Whole Foods cutting benefits for part-timers

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It will not be a good idea to work part-time at Whole Foods next year as they have decided to cut medical benefits. Amazon-owned, health-oriented supermarket chain has announced last week that they will not be giving health-benefits to employees working under 30 hours. It comes as shocking news as they had extended the benefits to part-timers down to 20 hours a week.

The decision will be effective in the new year. Whole Foods has estimated that this decision will affect about 1,900 of the total 95,000 employees. This constitutes 2 percent of the workforce. The company has stores in the United States, Canada, and the United Kingdom. It has 29 stores in Illinois alone. Whole Foods did not respond to how many Illinois workers would be affected by the new decision.

One anonymous veteran employee told Business Insider that, “I am in shock. I’ve worked here 15 years. This is why I keep the job — because of my benefits.” Amazon owns Whole Foods which is run by Jeff Bezos. According to Forbes Magazine, he is worth about $114 billion. This decision was criticized by Democratic presidential candidates U.S. Sens. Elizabeth Warren of Massachusetts and Bernie Sanders of Vermont. Both used the moment to advocate for Medicare for All proposal.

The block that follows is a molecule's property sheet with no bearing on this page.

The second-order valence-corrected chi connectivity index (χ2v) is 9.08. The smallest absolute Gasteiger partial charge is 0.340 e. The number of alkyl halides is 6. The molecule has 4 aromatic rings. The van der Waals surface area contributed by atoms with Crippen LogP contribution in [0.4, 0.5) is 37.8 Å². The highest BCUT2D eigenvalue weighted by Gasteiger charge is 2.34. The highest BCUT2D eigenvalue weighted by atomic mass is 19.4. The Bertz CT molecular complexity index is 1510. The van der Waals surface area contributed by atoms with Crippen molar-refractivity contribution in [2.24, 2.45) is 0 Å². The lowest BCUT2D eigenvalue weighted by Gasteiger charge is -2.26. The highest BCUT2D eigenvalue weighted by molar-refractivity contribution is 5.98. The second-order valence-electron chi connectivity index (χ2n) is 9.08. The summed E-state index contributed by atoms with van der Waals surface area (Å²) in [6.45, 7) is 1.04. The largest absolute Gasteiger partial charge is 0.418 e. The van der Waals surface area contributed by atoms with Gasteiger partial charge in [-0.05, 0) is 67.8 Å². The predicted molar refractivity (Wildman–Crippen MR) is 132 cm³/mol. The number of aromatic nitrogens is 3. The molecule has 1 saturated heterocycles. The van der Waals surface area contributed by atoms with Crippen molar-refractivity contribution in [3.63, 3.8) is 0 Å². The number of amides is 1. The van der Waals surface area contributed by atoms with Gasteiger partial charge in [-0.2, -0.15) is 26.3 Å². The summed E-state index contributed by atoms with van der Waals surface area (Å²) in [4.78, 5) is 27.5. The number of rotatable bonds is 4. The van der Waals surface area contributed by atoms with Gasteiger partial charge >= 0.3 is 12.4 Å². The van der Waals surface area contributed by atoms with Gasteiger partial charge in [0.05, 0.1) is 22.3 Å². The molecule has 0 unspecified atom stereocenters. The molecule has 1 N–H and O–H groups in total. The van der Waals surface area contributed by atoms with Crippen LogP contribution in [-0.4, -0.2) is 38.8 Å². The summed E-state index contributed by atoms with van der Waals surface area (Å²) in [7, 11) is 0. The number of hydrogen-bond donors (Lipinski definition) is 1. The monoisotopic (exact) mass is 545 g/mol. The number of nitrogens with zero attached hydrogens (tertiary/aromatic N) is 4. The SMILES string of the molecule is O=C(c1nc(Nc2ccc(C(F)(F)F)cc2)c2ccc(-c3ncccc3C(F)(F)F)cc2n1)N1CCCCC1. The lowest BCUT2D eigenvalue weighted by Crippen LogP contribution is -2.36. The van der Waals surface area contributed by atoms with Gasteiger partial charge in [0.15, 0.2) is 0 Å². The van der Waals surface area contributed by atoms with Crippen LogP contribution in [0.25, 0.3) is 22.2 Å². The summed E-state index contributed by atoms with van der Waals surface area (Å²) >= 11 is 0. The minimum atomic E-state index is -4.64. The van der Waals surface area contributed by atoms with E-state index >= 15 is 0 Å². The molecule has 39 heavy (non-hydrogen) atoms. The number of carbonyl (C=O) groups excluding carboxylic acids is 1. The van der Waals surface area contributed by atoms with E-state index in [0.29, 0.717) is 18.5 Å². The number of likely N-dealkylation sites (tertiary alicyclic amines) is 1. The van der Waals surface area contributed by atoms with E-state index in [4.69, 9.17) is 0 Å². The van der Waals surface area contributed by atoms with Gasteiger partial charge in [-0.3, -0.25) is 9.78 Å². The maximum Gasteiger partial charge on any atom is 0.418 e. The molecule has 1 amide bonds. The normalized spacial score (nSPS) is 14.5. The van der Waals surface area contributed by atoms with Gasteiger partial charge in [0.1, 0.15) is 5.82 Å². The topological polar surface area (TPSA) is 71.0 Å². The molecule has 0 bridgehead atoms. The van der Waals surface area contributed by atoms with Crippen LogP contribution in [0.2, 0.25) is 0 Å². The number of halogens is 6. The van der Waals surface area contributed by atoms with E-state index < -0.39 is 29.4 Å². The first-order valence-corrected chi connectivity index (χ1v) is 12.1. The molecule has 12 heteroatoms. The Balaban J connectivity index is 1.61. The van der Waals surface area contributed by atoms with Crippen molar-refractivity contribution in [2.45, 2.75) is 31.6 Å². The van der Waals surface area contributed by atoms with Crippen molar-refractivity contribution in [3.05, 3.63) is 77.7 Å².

Warred tweeted that “Jeff Bezos committed to providing his employees ‘important benefits’ — right before Whole Foods cut health-care benefits for hundreds of employees. This is exactly why we need #MedicareForAll.” Sanders also tweeted that “Your ability to get health care should not be dependent on the whims of your employer.” He also pushed for Medicare for All: “It should be guaranteed under Medicare for All.”

Whole Foods said that they will be helping the affected employees find alternative health care. They also had the nerve to say that the effected employees will continue to receive a 20 percent store discount. U.S. Rep. Alexandria Ocasio-Cortez of New York was also critical of the multi-billionaire’s decision. She tweeted Saturday, “Your ability to get insulin or see a doctor shouldn’t depend on how generous a billionaire is feeling today. Employers stripping health care, either by taking it away or worsening it, is just part of the casual dehumanization of working people to increase returns for the rich.”

Managing editor of the Chicago Morning Star

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